Helping consumers become accustomed to paying for things with their smartphones is a boon to the acceptance of digital currencies and other new and more powerful payments solutions, all in the name of convenience and security for customer, retailer, and payments processor alike.
Akif Khan is CCO at Bitnet, provider of a digital commerce platform enabling enterprise-scale merchants to accept bitcoin payments.
Omnichannel efforts pressure profits, boost Belk sales
In what has become a familiar industry tale, the Belk department store chain’s investments in omnichannel drove first quarter sales growth but negatively affected profits.
The 297 unit family owned chain, the subject of recent speculation regarding a potential acquisition, said sales increased 3.1% to $985 million and same store sales increased 3.3% during the company’s first quarter ended May 2. Online sales positively affected comparable store sales by 2.1%, according to the company. The strongest performing merchandise categories were men’s and women’s apparel, especially active wear, across all areas.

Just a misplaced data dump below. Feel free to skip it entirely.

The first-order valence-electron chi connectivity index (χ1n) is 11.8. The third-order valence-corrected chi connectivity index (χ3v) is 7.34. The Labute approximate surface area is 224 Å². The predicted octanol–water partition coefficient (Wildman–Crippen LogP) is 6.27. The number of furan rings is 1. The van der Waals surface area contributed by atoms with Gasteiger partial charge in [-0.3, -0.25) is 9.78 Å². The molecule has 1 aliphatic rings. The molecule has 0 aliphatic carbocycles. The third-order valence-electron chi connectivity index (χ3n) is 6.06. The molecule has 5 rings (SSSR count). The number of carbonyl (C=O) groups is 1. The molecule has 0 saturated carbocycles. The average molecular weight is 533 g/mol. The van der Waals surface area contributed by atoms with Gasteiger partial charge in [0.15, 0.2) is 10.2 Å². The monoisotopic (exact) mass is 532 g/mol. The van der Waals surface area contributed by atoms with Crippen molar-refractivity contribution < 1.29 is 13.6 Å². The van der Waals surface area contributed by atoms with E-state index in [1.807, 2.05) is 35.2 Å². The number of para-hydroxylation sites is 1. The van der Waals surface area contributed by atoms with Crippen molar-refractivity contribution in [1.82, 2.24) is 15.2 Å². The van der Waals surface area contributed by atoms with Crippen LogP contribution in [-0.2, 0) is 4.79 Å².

“First quarter sales remained strong, continuing the trend we saw in the fourth quarter of fiscal year 2015. E-commerce continues to be our fastest growing business. Although the expenses related to our investments continue to impact earnings, we are beginning to see the benefits from those investments in top line growth and higher margins,” Tim Belk, chairman and CEO of Belk.
Belk has spent $600 million during the past three years to upgrade its store experience, information technology systems that enable the company to offer shoppers an omnichannel experience.
E-commerce investments aside, Belk’s bottom line still grew at a respectable pace. Net income increased 13% to $21.8 million compared to $19.3 million in the prior-year period. Net income excluding non-comparable items totaled $24.6 million compared to $19.4 million in the prior year period.